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I am writing a smartphone (Android, iPhone) application that does some DSP. I am an experienced programmer. I've also taken one undergraduate EE class in DSP and know how to use Matlab.

I would like to apply low pass and band pass filters to my time-domain signal. From my understanding, I need to perform convolution of my time-domain samples and filter coefficients. In Matlab, I would use the fir1() function to get the filter coefficients and the conv()/filter() functions to apply the convolution.

I know how to write the convolution function in Java/C, but I don't know how to generate the filter coefficients. I know that for the low-pass filter, the coefficients come from a sinc function, and the bandpass filter is basically a shifted low-pass filter. How can I programmatically generate these coefficients?

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4 Answers 4

I have found a tutorial that generates filter coefficients in C++ code which should be relatively easy to translate into Java code. The tutorial can be found here: http://baumdevblog.blogspot.com/2010/11/butterworth-lowpass-filter-coefficients.html. I hope it is of some use for you.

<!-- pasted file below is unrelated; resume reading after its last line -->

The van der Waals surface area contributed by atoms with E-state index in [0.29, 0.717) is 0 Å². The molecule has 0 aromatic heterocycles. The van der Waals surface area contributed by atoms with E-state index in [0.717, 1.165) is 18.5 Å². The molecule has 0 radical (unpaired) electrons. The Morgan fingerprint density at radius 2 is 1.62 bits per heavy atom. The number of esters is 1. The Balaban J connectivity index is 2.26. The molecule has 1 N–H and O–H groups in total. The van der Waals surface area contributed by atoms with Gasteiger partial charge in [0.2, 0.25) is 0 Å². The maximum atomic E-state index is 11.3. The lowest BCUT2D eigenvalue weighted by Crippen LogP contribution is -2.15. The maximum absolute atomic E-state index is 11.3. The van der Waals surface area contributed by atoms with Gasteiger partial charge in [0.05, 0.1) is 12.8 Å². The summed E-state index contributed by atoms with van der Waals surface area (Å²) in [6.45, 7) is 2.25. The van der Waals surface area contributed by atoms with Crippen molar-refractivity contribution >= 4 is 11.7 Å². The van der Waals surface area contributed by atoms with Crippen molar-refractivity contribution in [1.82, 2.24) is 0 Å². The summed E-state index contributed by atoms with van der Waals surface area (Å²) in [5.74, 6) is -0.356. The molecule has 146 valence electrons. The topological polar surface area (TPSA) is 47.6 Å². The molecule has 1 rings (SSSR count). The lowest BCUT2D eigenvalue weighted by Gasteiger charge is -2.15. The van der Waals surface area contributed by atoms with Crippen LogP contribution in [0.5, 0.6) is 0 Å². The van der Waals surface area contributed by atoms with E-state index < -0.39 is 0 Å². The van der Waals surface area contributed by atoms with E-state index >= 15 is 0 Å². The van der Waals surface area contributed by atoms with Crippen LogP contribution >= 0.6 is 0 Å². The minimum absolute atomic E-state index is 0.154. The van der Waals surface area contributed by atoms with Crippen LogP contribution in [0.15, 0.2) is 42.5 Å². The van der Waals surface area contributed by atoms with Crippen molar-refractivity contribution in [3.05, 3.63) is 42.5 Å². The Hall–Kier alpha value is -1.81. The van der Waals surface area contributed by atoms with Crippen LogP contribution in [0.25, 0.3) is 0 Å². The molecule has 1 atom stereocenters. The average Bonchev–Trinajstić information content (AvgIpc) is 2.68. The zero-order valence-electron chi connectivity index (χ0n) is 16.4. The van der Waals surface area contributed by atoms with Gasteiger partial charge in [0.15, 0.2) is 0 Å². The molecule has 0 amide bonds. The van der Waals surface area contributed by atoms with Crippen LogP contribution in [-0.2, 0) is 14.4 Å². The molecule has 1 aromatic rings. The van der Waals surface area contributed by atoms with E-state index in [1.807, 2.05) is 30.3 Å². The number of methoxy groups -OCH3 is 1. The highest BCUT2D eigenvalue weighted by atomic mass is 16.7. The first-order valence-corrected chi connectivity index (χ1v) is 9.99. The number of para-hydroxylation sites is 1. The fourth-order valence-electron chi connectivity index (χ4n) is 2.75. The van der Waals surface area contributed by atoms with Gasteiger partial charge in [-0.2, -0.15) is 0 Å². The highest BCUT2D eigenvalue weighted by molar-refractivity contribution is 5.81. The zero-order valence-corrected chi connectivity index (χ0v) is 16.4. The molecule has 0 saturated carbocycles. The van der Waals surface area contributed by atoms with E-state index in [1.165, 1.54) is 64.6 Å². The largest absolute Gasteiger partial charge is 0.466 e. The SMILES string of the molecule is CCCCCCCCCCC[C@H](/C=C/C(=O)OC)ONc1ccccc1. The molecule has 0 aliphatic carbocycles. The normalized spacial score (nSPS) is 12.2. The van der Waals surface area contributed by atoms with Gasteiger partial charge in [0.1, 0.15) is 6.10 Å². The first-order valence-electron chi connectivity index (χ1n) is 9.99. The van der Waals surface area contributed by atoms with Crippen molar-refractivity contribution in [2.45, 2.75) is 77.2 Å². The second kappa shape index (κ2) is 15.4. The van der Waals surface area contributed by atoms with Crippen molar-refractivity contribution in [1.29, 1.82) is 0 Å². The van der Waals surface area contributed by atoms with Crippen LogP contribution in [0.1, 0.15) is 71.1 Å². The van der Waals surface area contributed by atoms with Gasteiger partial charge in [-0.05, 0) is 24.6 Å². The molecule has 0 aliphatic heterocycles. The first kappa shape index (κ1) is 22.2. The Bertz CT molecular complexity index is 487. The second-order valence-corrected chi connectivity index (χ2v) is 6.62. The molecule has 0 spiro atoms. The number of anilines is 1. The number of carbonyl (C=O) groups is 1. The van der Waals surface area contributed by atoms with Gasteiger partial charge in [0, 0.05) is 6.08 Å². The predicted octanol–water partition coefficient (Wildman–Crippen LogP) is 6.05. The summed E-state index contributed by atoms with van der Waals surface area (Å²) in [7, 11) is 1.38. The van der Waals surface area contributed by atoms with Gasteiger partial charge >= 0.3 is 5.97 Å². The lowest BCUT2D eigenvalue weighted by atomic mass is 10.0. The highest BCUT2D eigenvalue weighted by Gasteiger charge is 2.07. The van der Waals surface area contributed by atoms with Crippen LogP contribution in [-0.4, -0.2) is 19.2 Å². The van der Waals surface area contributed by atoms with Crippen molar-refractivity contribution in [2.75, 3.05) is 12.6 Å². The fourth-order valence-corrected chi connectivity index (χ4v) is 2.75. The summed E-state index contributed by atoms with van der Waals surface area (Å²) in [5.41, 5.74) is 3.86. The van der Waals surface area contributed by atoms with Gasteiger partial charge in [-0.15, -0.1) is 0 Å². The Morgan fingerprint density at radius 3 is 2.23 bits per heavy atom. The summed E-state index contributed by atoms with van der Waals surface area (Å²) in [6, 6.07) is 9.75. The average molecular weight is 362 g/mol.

It's quite an interesting subject and I am considering doing a similar project myself soon :)

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This looks like coefficients for an Infinite Impulse Response (IIR) filter where as filter implemented with convolution is a Finite Impulse Response (FIR) operation requiring different techniques to generate filter taps. –  John Gordon Nov 5 '11 at 12:54

There is code for generating FIR coefficients for low-pass and band-pass filters using the windowed-sinc method on the nicholson.com dsp web page. The code is about 10 lines of old-fashioned Basic, but should be trivially convertible to C or Java. Or there is an explanation on that page if you want to rederive the code.

The art, when using a windowed-sinc, is in choosing the best window. The more modern method that requires less guessing is to use the Remez-exchange algorithm to generate the filter from specs.

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Unless you expect the filter parameters (bandwidth, transition band, etc.) to change, the simplest technique is to generate the coefficients in matlab and hard code them in your program. You'll find that matlab can generate good filters with significantly fewer coefficients that the window method can. Given that convolution is an MxN (M=number of filter coefficients and N is the number of samples) order operation, reducing M can make a big difference in performance.

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In the past I have successfully used a version of the Parks-McClennan method (Remez exchange) written in C by Jake Janovetz to programatically generate coefficients for a bandpass FIR filter. You could give that a try.

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